Social Design and Relational Design

three_sisters1I am an architect. Architecture deals foremost with people, not buildings. Architecture deals with how people live, interact, protect themselves etc. As an architect have I never been able to create structures and plans without people. Since I am brought up in theater my way of designing has been to make up plays of life; theatrical events and actually sometimes based my private houses on well known plays that I sat under as a child while my father, an actor in the Reykjavik City Theatre, was rehearsing. One of my better known private house designs in Iceland is based on the play by Anton ChekovTHREE SISTERS, because the family that I designed it for felt like that play.
periclesWhy do I have to say this? To clarify the fact that architecture is Social Design. The first town planners were creators of societies, looking out for infrastructural and political solutions for the good of the people. A good example is Pericles, thearchitect of the Acropolis and an influential developer of the society. Often these early planners were military leaders and city planner in the same person. But the situation is more complex today.

The newly named field Social Design bases its existence on doing social good, for the benefit of society, human relations and sturctures. As stated in Wikipedia: “as the creation of social reality; design of the social world and the shaping of products and services.”

richard_seymourThe fundamental definition of design is: “To make the every day easier, simpler and more beautiful”. It is about humanizing processes like technology, communication, services and strategies. As such, design is fundamental to all human activity. Design has always a social agenda, but this has sometimes been forgotten, for example when services and structures have been created by industrial designers, architects, city planners creating structuralistic solutions based on technical expertice or theoretical functions where relations between structures and processes has become fundamental and not the relation of people. In a sense, the receent term Social Design has come up, to differentiate it from technical design that has often evolved in technical design schools located in engineering faculties.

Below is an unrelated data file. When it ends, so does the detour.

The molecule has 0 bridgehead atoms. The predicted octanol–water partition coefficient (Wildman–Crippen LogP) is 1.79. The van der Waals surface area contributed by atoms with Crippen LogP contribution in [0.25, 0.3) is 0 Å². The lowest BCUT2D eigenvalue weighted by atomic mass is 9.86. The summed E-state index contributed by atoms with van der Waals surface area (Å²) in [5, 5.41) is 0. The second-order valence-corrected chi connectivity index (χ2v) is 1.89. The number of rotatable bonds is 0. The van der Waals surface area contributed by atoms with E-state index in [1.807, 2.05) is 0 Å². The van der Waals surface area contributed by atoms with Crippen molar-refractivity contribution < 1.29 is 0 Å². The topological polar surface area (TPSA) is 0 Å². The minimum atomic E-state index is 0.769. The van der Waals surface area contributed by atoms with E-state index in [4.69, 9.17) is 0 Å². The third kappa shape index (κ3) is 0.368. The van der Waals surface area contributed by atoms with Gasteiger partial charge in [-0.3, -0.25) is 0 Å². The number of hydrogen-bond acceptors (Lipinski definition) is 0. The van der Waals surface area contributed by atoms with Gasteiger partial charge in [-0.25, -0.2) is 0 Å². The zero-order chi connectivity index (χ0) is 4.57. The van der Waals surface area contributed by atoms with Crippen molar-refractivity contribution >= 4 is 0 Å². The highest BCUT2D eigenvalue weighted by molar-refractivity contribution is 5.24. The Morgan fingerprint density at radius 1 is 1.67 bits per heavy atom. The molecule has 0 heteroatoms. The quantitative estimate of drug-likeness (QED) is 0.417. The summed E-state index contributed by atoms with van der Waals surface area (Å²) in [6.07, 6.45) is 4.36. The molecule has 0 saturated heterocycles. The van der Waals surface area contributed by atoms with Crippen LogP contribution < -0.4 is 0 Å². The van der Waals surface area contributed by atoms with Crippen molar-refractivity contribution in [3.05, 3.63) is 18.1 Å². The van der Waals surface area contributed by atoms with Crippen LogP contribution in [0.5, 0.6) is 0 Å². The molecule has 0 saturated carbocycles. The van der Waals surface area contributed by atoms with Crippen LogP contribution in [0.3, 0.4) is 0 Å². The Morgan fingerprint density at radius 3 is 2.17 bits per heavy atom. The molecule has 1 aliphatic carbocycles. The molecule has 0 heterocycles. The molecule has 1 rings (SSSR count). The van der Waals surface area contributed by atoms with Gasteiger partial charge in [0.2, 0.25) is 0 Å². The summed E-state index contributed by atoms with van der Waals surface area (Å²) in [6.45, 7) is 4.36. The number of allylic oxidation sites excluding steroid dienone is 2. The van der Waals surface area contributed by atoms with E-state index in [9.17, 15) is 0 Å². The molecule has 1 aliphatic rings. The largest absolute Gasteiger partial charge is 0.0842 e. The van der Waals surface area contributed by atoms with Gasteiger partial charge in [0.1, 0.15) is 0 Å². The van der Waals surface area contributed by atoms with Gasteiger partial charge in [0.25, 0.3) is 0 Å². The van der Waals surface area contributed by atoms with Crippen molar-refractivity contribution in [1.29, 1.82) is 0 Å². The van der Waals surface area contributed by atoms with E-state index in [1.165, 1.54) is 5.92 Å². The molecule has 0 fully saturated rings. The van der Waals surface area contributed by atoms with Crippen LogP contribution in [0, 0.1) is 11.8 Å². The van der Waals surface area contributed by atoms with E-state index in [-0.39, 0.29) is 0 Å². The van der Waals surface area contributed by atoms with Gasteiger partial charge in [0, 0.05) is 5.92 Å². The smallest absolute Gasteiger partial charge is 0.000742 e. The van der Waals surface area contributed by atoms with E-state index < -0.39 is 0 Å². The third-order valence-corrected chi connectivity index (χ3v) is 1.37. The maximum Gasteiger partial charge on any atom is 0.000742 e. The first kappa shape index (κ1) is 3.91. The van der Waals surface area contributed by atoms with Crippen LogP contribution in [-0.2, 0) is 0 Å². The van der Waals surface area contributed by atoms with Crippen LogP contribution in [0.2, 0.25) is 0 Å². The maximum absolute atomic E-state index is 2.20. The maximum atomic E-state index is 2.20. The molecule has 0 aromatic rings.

All design is in its essence active, it thrives on doing, it is visionary and solution oriented – to quote the designer Richard Seymour in the 2007 Intersections Conference: “If you are not positive and with a belief in the future then you should do something less dangerous than design“.

grasschair1Relational design. In his book, RELATIONAL AESTHETICSBourriaud says ‘Artistic activity is a game, whose forms, patterns and functions develop and evolve according to periods and social contexts’. The case is the same with many design solutions, especially those that deal with situations, like the design of events, space, products and furniture. I am very excited about the development of furniture/product design and interior architecture over the coming years, because the fields seem to have come to saturation. No more of these things are needed in the Western World at least, people are sick of new products every year, extreme makeover shows etc. (see previous blog) There is a need for things and spaces that have stronger emotional values. Thus the interest in relational design and art. I have been following various projects that could be classified as Relational Design, where peope gain attachment with products and services resulting in social contentment and often improved social interaction. I will tell about some of these projects later.

Images: Three Sisters / Pericles / Richard Seymour / Grass chair that will only last through emotional attachment to the owner

January 27, 2009   Posted in: DESIGN, PONDERINGS